Political economists of the West, who are wont to theorise for the Rest, argued interminably on theories of unequal exchange and uncaptured peasantry to explain colonially created poverty and underdevelopment. Few would see that cutting into the necessary consumption of the 'native' crippled the conditions of human existence and its reproduction, resulting in chronic undernourishment, high infant mortality, deprivation and disease. It was nothing short of primitive accumulation of the most primitive kind, which even Marx did not foresee. Instead he thought that the march of capitalism would bring the backward and tradition bound natives into the fold of civilisation by integrating them into capitalism. Thence, they would benefit from the proletarian revolution, which would usher humanity to the next stage of civilisation, socialism. His twentieth century followers even postulated imperialism as the pioneer of capitalism and therefore progress (Warren 1980).
To be sure, colonial capital by the very nature of capital did introduce commodity relations thus planting the seeds of accumulation by capitalisation. The post-independence development theorists, again of course of the West, considered these pockets of capitalist relations the driver of modernisation. It required a few and minority scholars of the Rest to theorise on the development of underdevelopment, the relationship between two tendencies of capitalist accumulation and its contradictions. The modern was neither modern, they said, nor the traditional backward; rather both were part of the capitalist whole in a symbiotic relation which ensured the drainage of wealth and surplus from the continent to be capitalised in the West. In short then, accumulation by appropriation dominated colonial capitalism under the hegemony of imperialism. If it produced indigenous capitalists, they were compradorial or semi-feudal in alliance with, and under the shadow of imperial bourgeoisies.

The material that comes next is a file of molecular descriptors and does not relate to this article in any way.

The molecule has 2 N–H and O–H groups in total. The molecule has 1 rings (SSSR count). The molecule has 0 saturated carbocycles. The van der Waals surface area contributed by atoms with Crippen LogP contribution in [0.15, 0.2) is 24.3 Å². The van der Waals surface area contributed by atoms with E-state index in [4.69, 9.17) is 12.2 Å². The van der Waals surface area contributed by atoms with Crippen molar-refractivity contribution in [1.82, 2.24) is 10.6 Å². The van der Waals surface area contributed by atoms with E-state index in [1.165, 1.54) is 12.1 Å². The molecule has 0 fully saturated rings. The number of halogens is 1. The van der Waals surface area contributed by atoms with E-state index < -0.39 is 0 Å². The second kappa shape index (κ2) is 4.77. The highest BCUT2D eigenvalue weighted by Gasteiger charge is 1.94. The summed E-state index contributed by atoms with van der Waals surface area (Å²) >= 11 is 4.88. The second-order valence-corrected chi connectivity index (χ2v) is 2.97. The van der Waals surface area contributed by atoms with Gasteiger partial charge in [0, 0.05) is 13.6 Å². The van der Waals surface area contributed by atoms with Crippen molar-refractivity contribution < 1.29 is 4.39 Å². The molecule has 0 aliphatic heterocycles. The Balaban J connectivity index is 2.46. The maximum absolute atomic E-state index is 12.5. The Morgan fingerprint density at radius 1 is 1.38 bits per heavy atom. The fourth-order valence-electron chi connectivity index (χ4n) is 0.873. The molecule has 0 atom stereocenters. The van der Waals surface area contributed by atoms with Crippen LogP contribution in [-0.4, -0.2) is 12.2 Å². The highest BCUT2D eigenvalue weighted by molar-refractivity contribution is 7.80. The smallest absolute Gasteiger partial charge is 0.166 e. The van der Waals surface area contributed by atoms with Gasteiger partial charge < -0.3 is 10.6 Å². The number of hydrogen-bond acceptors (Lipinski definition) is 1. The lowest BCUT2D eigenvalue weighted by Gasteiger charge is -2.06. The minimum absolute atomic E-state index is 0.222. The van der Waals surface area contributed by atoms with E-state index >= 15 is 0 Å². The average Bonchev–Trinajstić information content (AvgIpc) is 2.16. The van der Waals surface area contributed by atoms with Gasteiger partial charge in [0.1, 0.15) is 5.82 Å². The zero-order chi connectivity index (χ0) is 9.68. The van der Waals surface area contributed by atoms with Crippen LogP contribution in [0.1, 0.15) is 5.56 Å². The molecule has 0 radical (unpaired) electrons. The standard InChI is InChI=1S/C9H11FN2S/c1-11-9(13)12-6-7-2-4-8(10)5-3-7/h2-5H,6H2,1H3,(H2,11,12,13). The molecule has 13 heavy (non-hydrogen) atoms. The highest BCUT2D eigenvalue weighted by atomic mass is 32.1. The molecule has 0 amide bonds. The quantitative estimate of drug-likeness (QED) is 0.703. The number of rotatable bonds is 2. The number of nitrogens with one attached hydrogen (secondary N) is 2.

We don't have to be told that wherever there is oppression there is bound to be resistance (Mao). As CLR James says, 'one does not need education or encouragement to cherish a dream of freedom.' (James op. cit. 18). As happens so often in history, ideologies of resistance are constructed from the elements borrowed from the ideologies of domination.
THE ROOTS OF PAN-AFRICANISM
Pan-Africanism was such an ideology of resistance born in the throes of imperialism. Just as the dominant racist construct went back centuries to the slave trade, so did the resistance. For two hundred years the slaves in Haiti, originally named Hispaniola by Columbus, sang their freedom song (James op. cit. 18):
‘Eh! Eh! Heu! Heu!
Canga, bafio té!
Canga, mouné de lé!
Canga, do ki la!
‘We swear to destroy the whites,
and all that they possess;
let us die
rather than fail to keep our vow’.
This was the pre-history of one strand of Pan-Africanism, racial nationalism. The pre-history of the other strand, territorial nationalism, found expression in the Haitian revolution of 1791. None of it at the time, of course, was called by that name. If I may jump the gun, the Haitian revolution was in advance of its times. It was the forerunner of both the logical conclusion of territorial nationalism and citizenship, and their crisis under imperialism, all of which we see in post-independence African states.
The racial construct in the Haitian freedom song is palpable. It could not be otherwise. On the launching of his 1903 book ‘The Souls of the Black Folk’, W.E.B. Du Bois said that the 'problem of the Twentieth Century is the problem of the color line'. Pan-Africanism was born at the turn of the century as a racial, anti-racist ideology. Its founders came from the West Indies, the confluence of the slave trade, from where slaves were transported to the Americas. It is in the so-called 'New World' of North America that the White supremacist ideology found expression in its most brutal and dehumanising forms. It is also here that the roots of Pan-Africanism are to be traced. Two names stand out, Du Bois and Marcus Garvey. Du Bois' father and grandfather came from the West Indies. Garvey came from Jamaica. The two men stood in contrast, in their conception and methods. They represented – between them and within them – the two poles of nationalism within Pan-Africanism; one defined by race and culture, the other by geography. Garvey opposed accommodation within the White structures and spearheaded 'back-to-Africa movement'. He thus stood for a territorial home. Du Bois demanded equal racial treatment within the US. He thus stood for equal treatment or citizenship. Needless to say, both positions were a political construct, even if they did not present themselves as such. Paradoxically, but understandably, the boundaries of both were set by the dominant political and social constructs – White supremacy in one case, colonially carved borders in the other.